“Misery acquaints a man with strange bedfellows,” Shakespeare wrote in The Tempest. The misery — of many sorts — that has surfaced in the wake of this summer’s National Security Agency (NSA) surveillance revelations has brought together two erstwhile political enemies.
On Wednesday, September 4, the American Civil Liberties Union (ACLU) authored a blog post reporting that “an impressive array of organizations and individuals are expected to file amicus briefs today in support of the ACLU's constitutional challenge to the government's collection of the call records of virtually everyone in the United States.”
Perhaps the most unlikely member of the coalition is the National Rifle Association (NRA).
In its brief filed in support of the ACLU’s legal challenge to the NSA’s broad surveillance activity, the NRA identified the federal government’s search and seizure of the electronic communications of Americans as a threat to their liberty that could ultimately aid in the backdoor creation of a national gun owner registry. Specifically, the NRA’s brief argues:
The mass surveillance program raises both issues, potentially providing the government not only with the means of identifying members and others who communicate with the NRA and other advocacy groups, but also with the means of identifying gun owners without their knowledge or consent, contrary to longstanding congressional policy repeatedly reaffirmed and strengthened by Congresses that enacted and reauthorized the legislation at issue in this case. The potential effect on gun owners’ privacy is illustrative of the potential effect of the government’s interpretation of the statute on other statutorily protected privacy rights.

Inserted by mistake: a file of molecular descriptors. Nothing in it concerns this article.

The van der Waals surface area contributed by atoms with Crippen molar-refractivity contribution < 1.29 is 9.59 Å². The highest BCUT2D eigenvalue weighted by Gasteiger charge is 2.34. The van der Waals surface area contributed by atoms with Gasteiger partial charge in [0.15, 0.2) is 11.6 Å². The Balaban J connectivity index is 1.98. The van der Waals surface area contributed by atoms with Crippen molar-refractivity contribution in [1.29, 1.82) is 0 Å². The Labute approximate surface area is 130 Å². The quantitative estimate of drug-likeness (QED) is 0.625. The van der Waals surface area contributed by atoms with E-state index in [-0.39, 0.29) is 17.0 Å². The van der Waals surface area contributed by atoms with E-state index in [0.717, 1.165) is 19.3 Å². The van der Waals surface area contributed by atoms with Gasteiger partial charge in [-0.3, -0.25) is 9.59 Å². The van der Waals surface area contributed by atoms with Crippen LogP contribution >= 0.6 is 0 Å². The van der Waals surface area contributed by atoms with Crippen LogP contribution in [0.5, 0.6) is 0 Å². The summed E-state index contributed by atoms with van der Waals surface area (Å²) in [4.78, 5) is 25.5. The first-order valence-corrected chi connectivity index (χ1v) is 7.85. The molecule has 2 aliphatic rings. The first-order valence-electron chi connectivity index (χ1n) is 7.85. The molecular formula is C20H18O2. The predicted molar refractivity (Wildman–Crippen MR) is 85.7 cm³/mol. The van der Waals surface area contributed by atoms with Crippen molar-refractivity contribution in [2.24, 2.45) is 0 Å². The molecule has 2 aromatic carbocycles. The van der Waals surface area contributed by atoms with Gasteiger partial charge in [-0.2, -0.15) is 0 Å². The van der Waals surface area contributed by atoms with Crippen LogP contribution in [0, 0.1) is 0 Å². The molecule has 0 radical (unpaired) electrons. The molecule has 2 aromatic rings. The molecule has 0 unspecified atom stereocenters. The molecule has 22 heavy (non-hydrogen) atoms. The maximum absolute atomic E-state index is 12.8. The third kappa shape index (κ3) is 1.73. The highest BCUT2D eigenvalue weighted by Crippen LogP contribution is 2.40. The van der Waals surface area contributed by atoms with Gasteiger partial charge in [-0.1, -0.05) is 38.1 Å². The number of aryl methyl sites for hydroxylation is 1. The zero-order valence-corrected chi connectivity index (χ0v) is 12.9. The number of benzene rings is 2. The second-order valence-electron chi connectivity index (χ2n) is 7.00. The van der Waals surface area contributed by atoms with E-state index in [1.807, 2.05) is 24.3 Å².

In response to the flurry of filings from groups backing its efforts to thwart the growth of the surveillance state, the ACLU called the briefs “a real testament to the fact that the government’s dragnet surveillance practices are offensive to Americans from across the political spectrum.”
Other groups uniting with the ACLU include the Reporters Committee for Freedom of the Press, the PEN American Center, and the Electronic Frontier Foundation (EFF). The ACLU reports that the EFF’s brief will be submitted on behalf of “members of Congress, including Representative Jim Sensenbrenner (R-Wis.), one of the authors of the Patriot Act.”
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